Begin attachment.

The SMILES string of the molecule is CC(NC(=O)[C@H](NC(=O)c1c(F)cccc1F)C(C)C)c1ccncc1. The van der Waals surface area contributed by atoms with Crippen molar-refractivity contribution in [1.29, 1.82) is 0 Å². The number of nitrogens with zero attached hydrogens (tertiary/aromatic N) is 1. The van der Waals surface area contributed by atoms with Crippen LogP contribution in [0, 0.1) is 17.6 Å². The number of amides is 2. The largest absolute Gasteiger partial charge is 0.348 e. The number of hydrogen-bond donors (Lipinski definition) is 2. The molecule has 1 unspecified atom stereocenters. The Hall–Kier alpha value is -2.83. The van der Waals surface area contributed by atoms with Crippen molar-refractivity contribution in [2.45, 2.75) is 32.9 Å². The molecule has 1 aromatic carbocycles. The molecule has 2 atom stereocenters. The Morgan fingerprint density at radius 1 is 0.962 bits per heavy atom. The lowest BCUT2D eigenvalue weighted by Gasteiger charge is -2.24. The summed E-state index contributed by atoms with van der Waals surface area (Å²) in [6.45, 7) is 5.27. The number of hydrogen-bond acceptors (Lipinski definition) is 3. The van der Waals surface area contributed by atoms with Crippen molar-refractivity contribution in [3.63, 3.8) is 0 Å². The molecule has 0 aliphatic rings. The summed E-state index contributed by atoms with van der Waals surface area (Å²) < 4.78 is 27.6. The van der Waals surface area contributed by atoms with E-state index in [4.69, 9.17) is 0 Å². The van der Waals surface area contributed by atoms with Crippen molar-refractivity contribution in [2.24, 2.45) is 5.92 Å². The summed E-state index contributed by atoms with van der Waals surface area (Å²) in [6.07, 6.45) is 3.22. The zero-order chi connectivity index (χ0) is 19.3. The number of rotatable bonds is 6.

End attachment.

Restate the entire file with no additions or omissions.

The SMILES string of the molecule is CC(NC(=O)[C@H](NC(=O)c1c(F)cccc1F)C(C)C)c1ccncc1. The van der Waals surface area contributed by atoms with Crippen molar-refractivity contribution in [1.29, 1.82) is 0 Å². The number of nitrogens with zero attached hydrogens (tertiary/aromatic N) is 1. The van der Waals surface area contributed by atoms with Crippen LogP contribution in [0, 0.1) is 17.6 Å². The number of amides is 2. The largest absolute Gasteiger partial charge is 0.348 e. The number of hydrogen-bond donors (Lipinski definition) is 2. The molecule has 1 unspecified atom stereocenters. The Hall–Kier alpha value is -2.83. The van der Waals surface area contributed by atoms with Crippen molar-refractivity contribution in [2.45, 2.75) is 32.9 Å². The molecule has 1 aromatic carbocycles. The molecule has 2 atom stereocenters. The Morgan fingerprint density at radius 1 is 0.962 bits per heavy atom. The lowest BCUT2D eigenvalue weighted by Gasteiger charge is -2.24. The summed E-state index contributed by atoms with van der Waals surface area (Å²) in [6.45, 7) is 5.27. The number of hydrogen-bond acceptors (Lipinski definition) is 3. The van der Waals surface area contributed by atoms with Crippen molar-refractivity contribution in [3.63, 3.8) is 0 Å². The molecule has 0 aliphatic rings. The summed E-state index contributed by atoms with van der Waals surface area (Å²) < 4.78 is 27.6. The van der Waals surface area contributed by atoms with E-state index in [4.69, 9.17) is 0 Å². The van der Waals surface area contributed by atoms with Crippen molar-refractivity contribution in [2.24, 2.45) is 5.92 Å². The summed E-state index contributed by atoms with van der Waals surface area (Å²) in [6.07, 6.45) is 3.22. The zero-order chi connectivity index (χ0) is 19.3. The number of rotatable bonds is 6.